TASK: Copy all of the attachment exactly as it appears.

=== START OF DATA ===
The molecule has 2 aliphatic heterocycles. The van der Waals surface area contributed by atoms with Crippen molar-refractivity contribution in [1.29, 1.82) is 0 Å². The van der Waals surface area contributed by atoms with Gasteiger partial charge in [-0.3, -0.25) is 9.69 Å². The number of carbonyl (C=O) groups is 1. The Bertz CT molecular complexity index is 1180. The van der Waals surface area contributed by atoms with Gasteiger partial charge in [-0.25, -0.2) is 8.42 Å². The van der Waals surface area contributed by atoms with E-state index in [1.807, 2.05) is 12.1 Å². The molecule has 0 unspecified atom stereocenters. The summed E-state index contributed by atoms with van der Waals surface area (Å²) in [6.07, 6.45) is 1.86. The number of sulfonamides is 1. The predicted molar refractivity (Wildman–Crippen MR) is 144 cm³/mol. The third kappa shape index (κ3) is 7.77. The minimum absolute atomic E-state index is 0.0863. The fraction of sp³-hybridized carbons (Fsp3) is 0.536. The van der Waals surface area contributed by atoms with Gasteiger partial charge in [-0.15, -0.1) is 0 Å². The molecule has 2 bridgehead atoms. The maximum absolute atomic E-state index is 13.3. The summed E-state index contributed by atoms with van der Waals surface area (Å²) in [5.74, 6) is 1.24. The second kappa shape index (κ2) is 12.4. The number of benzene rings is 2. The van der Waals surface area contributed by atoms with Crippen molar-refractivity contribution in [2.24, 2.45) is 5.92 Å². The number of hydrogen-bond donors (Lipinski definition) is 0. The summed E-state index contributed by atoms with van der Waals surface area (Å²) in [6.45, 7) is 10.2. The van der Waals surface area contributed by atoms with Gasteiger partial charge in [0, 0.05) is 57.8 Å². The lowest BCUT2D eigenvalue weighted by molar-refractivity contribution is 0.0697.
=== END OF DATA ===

The molecule has 2 aliphatic heterocycles. The van der Waals surface area contributed by atoms with Crippen molar-refractivity contribution in [1.29, 1.82) is 0 Å². The van der Waals surface area contributed by atoms with Gasteiger partial charge in [-0.3, -0.25) is 9.69 Å². The number of carbonyl (C=O) groups is 1. The Bertz CT molecular complexity index is 1180. The van der Waals surface area contributed by atoms with Gasteiger partial charge in [-0.25, -0.2) is 8.42 Å². The van der Waals surface area contributed by atoms with E-state index in [1.807, 2.05) is 12.1 Å². The molecule has 0 unspecified atom stereocenters. The summed E-state index contributed by atoms with van der Waals surface area (Å²) in [6.07, 6.45) is 1.86. The number of sulfonamides is 1. The predicted molar refractivity (Wildman–Crippen MR) is 144 cm³/mol. The third kappa shape index (κ3) is 7.77. The minimum absolute atomic E-state index is 0.0863. The fraction of sp³-hybridized carbons (Fsp3) is 0.536. The van der Waals surface area contributed by atoms with Gasteiger partial charge in [-0.15, -0.1) is 0 Å². The molecule has 2 bridgehead atoms. The maximum absolute atomic E-state index is 13.3. The summed E-state index contributed by atoms with van der Waals surface area (Å²) in [5.74, 6) is 1.24. The second kappa shape index (κ2) is 12.4. The number of benzene rings is 2. The van der Waals surface area contributed by atoms with Crippen molar-refractivity contribution in [2.24, 2.45) is 5.92 Å². The number of hydrogen-bond donors (Lipinski definition) is 0. The summed E-state index contributed by atoms with van der Waals surface area (Å²) in [6.45, 7) is 10.2. The van der Waals surface area contributed by atoms with Gasteiger partial charge in [0, 0.05) is 57.8 Å². The lowest BCUT2D eigenvalue weighted by molar-refractivity contribution is 0.0697.